Sitting right before him in a large overstuffed chair was a man, wrapped in blankets and staring sightlessly straight ahead. The traveler almost forgot how to breathe as he took a tentative step forward and knelt before the man he knew so well. His partner. His friend.

"He was captured by THRUSH," the old man said softly. "He was interrogated, tortured really, but he never told his tormentors what they wanted to know. He prayed for rescue, but it never came, and when he finally was set free, his mind had been destroyed. Gone were the intelligence and personality that made him the man he was. Gone forever the spark of life. All that was left behind was a shell."

"Alexander Waverly saw to it he was well taken care of. He set up a trust that continues to provide for his physical well being, but he hasn't spoken a word since he was brought here five years ago. He just sits and sees nothing."

The traveler reached his hand out and placed it over the hand of his best friend. He looked into the boyish features of the face he knew so well and saw none of the easy charm that normally resided there. There was no quick smile to light up his eyes. Those hazel eyes were flat and empty. As he watched, the traveler's own eyes clouded over with the tears that welled up at what he saw of the remains of the only real friend he had ever had.

"Napoleon?" he whispered the name softly, but there was no response, now or ever again. "Oh, Napoleon, I'm sorry," he murmured and the tears spilled down his cheeks.

"The life of each person touches so many others," the old man told him. "The loss of any one of us diminishes the whole. What we do with our lives can influence so much more than we could ever imagine. You have been blessed, Illya Nikovetch, with abilities that can be used to benefit mankind. You found a way to shape the world around you and you have done well. So much would be different if you never existed. The only limits to what we can do are those we set ourselves. The decision is yours. I cannot show you what differences you can make in the future. That is for you to determine. But do not think your life is without meaning. There is meaning in everything we do, in every step we take or do not take. There are no guarantees, there is only the will to live. Do you still posses that will, child?"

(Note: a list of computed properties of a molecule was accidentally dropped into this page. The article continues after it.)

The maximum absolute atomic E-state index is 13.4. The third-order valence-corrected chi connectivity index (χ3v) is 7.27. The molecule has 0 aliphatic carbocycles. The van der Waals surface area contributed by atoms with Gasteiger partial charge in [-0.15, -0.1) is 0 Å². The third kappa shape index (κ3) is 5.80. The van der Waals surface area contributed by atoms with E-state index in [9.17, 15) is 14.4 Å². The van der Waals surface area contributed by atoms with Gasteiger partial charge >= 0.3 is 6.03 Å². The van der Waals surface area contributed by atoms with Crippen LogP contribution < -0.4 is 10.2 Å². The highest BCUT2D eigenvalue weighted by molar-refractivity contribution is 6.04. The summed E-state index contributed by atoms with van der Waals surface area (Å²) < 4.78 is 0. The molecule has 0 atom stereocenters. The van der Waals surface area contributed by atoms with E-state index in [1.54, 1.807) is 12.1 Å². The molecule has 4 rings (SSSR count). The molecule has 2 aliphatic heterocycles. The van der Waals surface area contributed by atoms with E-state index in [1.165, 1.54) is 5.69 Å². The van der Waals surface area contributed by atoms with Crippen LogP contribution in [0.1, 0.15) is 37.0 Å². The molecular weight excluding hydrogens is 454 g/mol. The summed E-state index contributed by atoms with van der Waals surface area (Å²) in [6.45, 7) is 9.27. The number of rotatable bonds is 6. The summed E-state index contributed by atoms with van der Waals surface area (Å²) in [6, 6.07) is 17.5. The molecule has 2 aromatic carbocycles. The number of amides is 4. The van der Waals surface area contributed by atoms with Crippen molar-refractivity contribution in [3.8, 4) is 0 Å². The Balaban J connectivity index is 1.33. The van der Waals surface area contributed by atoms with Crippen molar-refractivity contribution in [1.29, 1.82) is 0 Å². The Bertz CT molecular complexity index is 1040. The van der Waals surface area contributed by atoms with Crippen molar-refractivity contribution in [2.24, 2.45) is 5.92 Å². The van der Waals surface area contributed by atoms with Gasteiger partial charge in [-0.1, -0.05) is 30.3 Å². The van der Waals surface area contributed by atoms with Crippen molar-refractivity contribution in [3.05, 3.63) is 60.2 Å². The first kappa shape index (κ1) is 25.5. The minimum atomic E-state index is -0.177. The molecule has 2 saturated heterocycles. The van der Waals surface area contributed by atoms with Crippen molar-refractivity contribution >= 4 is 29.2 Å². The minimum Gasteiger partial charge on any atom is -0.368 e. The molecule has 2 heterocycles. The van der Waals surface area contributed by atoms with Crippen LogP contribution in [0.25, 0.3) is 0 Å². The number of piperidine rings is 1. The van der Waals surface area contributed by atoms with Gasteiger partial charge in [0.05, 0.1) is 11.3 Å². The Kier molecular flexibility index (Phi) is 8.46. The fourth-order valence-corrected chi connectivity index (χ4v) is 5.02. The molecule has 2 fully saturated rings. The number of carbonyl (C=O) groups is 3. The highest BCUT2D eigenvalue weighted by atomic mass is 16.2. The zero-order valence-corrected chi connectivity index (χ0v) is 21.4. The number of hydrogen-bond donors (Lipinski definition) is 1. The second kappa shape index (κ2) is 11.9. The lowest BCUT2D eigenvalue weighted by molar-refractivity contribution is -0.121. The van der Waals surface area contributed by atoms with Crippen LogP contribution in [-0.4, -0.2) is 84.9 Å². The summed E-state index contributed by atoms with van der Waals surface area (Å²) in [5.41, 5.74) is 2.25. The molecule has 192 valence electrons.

Illya turned his eyes toward the old man and at last he knew who he was. Through the tears that continued to fall from his eyes, he smiled at the man who had raised him after the death of his parents. "Yes, grandfather," he replied. "I want to live. I'm not yet ready to give up the fight."

His grandfather smiled back at him. "You have faced many trials, my son, and there are many more ahead of you. Face them with the same courage you showed me as a child and remember there is strength to be drawn from love." The old man's wrinkled hand touched the young blond's cheek. "May it be a long time before we meet again, Illya Nikovetch."

"But someday, we will," Illya replied. His vision began to cloud over again and the old man's features became less and less distinct until once more Illya found himself floating in the darkness. Deep within him, though, he knew it was not a darkness without light, and now he knew he wanted to find that light. He was determined to find it and move toward it.


Napoleon Solo stood and stretched his legs that had grown cramped and stiff during his long vigil at the bedside of his friend. He walked to the window of the hospital room and looked out at the night sky. Christmas Eve, he thought. There had been many Christmas Eves that he had spent in far away lands, on dangerous missions, even in the hands of his enemies, but never had he faced the holiday with such despair. His mind played over and over again the scene that had unfolded before him two nights ago. The suddenness of the unexpected attack. The horrible way Illya's body had jerked when the bullets struck him. The numbness that had filled his own mind as his trained reflexes had taken over to save his life, rolling across the icy street, bringing his gun to bear and firing, killing the two THRUSH agents that would have killed him. He could see Illya lying face down in the snow, his life's blood flowing out, staining the white carpet crimson. Over and over he played the scene like a film being rewound and watched again and again. There should have been something he could have done to prevent this. All his training and all his experience had not prepared him for the results of this one attack.